Wednesday, August 25, 2010

This Morning's Pinata

Christopher Hitchens, writing in Slate:

Emboldened by the crass nature of the opposition to the center, its defenders have started to talk as if it represented no problem at all and as if the question were solely one of religious tolerance. It would be nice if this were true. But tolerance is one of the first and most awkward questions raised by any examination of Islamism. We are wrong to talk as if the only subject was that of terrorism. As Western Europe has already found to its cost, local Muslim leaders have a habit, once they feel strong enough, of making demands of the most intolerant kind. Sometimes it will be calls for censorship of anything "offensive" to Islam. Sometimes it will be demands for sexual segregation in schools and swimming pools. The script is becoming a very familiar one. And those who make such demands are of course usually quite careful to avoid any association with violence. They merely hint that, if their demands are not taken seriously, there just might be a teeny smidgeon of violence from some other unnamed quarter …

As for the gorgeous mosaic of religious pluralism, it's easy enough to find mosque Web sites and DVDs that peddle the most disgusting attacks on Jews, Hindus, Christians, unbelievers, and other Muslims—to say nothing of insane diatribes about women and homosexuals. This is why the fake term Islamophobia is so dangerous: It insinuates that any reservations about Islam must ipso facto be "phobic." A phobia is an irrational fear or dislike. Islamic preaching very often manifests precisely this feature, which is why suspicion of it is by no means irrational.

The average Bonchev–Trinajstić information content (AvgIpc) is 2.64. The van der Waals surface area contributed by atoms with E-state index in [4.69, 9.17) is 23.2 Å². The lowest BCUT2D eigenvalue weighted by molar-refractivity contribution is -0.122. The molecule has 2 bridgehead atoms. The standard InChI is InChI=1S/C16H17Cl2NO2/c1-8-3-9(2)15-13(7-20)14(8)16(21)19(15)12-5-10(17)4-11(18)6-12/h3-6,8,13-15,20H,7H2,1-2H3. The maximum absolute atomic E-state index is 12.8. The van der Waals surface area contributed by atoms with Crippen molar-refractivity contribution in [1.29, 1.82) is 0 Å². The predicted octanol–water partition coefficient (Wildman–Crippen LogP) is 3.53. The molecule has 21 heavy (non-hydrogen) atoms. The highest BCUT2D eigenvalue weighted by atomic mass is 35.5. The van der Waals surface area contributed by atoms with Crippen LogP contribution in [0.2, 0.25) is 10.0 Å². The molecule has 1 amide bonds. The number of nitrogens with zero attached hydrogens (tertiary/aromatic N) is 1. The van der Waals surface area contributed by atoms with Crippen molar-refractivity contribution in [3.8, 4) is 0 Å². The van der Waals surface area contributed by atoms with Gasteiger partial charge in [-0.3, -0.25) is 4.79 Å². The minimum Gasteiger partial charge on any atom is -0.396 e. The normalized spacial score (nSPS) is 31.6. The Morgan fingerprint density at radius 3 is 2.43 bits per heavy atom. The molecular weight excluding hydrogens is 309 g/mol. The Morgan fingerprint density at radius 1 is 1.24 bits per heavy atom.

Is he right? Is he wrong? Discuss. And read the whole thing -- as is usually the case with Hitchens, there's something to offend everyone.

1 comment:

W.B. Picklesworth said...

He makes an important point which liberals won't care to hear because it deprives them of an easy chance to do their "I'm so holy and you're a redneck" routine: there is a rational basis for distrusting Islam.

I had a friend who was in Sweden this past year. He went to a lecture that was protested by Muslims and then shut down by the police. Free speech? Nope, not when it offends people who are inclined to violence.

Wait a second, did I just insinuate that Swedish Muslims get violent? Isn't that Islamophobic? And here lies the rub. Are we able to engage in observation of actual events and include these observations in our discussions? Or should we hold to our principles without admitting this extra evidence? It isn't a fake question.

I'm all about the principles, but it's rather maddening when liberals do their three-monkey dance (see no, hear no, speak no), pretending that the situation is a straightforward question of religious freedom vs. naked bigotry. Do they frame it that way to try to smear their opponents or do they do it because they're too dull to observe the world around them? So which one is it?*